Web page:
When I was in Chicago a few weeks ago, I happened to drive past Chaka Khan Way, angling off of 53rd Street. I took this as a sign that I needed to reassess Chaka’s candidacy for the Hall of Fame. She was on the ballot last year, and I voted no for her, noting, “It concerns me that declaring I will not vote for a certain nominee might be taken as some sort of indictment of them, but I have nothing bad to say about Chaka Khan.”
She’s back this year, for what is really the third time, because Rufus was on the ballot in 2011. Chaka joined Rufus as a teenager, had just turned 20 when their first album came out, and was only 21 when they broke through with “Tell Me Something Good,” written by Stevie Wonder. (She and Stevie later duetted on “1999” at the tribute to Prince [who also wrote a hit song for Chaka) in October of this year. )
Khan wrote Rufus’ “Sweet Thing” with guitairst Tony Maiden, taking it to the Top Five in 1975 – it was later covered by Mary J. Blige. After Rufus’ last big hit, “Ain’t Nobody,” Chaka hit solo with Prince’s “I Feel for You,” then on Quincy Jones' "I'll Be Good to You," in 1989. All in all, her hitmaking career spanned nearly 25 years, and all the hits are indelible, holding up very well.
The Case For The Queen of Funk has left a huge imprint on the world of R&B. You can get a sense for how highly regarded Chaka was by the caliber of people who wanted to work with her: In addition to the aforementioned names, there was also Grandmaster Melle Mel and Steve Winwood and Ray Charles and even Rick Wakeman. All of her hits are great, but “Tell Me Something Good” is just spectacular.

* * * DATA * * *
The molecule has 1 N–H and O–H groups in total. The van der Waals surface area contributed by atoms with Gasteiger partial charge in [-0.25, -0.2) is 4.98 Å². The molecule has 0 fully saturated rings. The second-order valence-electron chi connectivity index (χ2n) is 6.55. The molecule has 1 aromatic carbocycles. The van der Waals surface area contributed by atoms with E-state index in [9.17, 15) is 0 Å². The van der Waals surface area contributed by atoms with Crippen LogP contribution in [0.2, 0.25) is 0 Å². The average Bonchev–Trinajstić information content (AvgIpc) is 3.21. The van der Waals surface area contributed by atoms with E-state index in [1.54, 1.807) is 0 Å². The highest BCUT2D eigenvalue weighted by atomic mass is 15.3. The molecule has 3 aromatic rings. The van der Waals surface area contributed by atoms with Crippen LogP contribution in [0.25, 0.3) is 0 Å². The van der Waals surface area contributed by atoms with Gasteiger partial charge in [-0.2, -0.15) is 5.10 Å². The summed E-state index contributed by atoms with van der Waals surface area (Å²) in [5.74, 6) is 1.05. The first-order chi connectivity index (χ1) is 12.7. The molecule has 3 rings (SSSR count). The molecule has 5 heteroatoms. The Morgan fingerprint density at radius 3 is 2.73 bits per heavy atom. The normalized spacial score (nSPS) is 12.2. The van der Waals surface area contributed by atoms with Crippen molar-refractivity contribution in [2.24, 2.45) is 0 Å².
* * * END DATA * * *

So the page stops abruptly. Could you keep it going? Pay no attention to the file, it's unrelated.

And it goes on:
The Case Against Rufus only
had three Top Ten hits, and Chaka solo had just “I Feel for You.” There
were 12 other Top Forty hits, but for a singles artist, that’s not a great deal
of chart action.
The Cool Factor Here’s Rufus in their natural habitat, on Chicago’s own Soul Train, in what may be the coolest, funkiest, sexiest video I’ve ever seen. At first I thought Chaka was rocking a treasure trail here, but then I realized it was actually a C-section scar (her daughter, Milini, had been born earlier that year). Bono called Frank Sinatra “the champ who would rather show you his scars than his medals,” but Chaka got there long before Bono did.
The Verdict When I was
compiling my framework for how to think about each vote, I realized that in a
Rock & Roll Hall of Fame, coolness is the paramout virtue. Nobody was
cooler than Chaka Khan. Chaka Khan and Rufus have been on the ballot once each,
and fallen short; I don’t know if there will be another go-round for either.
The time to vote for her is now. I vote yes for Chaka Khan.